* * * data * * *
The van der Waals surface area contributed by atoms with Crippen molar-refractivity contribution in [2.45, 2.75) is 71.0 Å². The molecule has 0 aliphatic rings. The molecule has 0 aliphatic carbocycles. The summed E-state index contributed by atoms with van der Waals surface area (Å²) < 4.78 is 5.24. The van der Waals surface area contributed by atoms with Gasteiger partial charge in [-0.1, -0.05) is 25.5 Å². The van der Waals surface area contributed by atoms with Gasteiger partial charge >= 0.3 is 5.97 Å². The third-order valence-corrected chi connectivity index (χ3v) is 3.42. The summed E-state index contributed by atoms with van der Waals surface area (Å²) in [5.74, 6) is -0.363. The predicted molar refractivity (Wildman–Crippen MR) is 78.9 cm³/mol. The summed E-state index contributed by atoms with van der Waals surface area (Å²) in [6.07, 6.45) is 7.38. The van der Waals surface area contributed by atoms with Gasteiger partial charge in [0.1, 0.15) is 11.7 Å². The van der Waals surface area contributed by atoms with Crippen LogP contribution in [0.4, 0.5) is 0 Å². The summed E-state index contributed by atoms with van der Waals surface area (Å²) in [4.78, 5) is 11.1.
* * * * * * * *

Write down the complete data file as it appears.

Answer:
The van der Waals surface area contributed by atoms with Crippen molar-refractivity contribution in [2.45, 2.75) is 71.0 Å². The molecule has 0 aliphatic rings. The molecule has 0 aliphatic carbocycles. The summed E-state index contributed by atoms with van der Waals surface area (Å²) < 4.78 is 5.24. The van der Waals surface area contributed by atoms with Gasteiger partial charge in [-0.1, -0.05) is 25.5 Å². The van der Waals surface area contributed by atoms with Gasteiger partial charge >= 0.3 is 5.97 Å². The third-order valence-corrected chi connectivity index (χ3v) is 3.42. The summed E-state index contributed by atoms with van der Waals surface area (Å²) in [5.74, 6) is -0.363. The predicted molar refractivity (Wildman–Crippen MR) is 78.9 cm³/mol. The summed E-state index contributed by atoms with van der Waals surface area (Å²) in [6.07, 6.45) is 7.38. The van der Waals surface area contributed by atoms with Gasteiger partial charge in [0.1, 0.15) is 11.7 Å². The van der Waals surface area contributed by atoms with Crippen LogP contribution in [0.4, 0.5) is 0 Å². The summed E-state index contributed by atoms with van der Waals surface area (Å²) in [4.78, 5) is 11.1.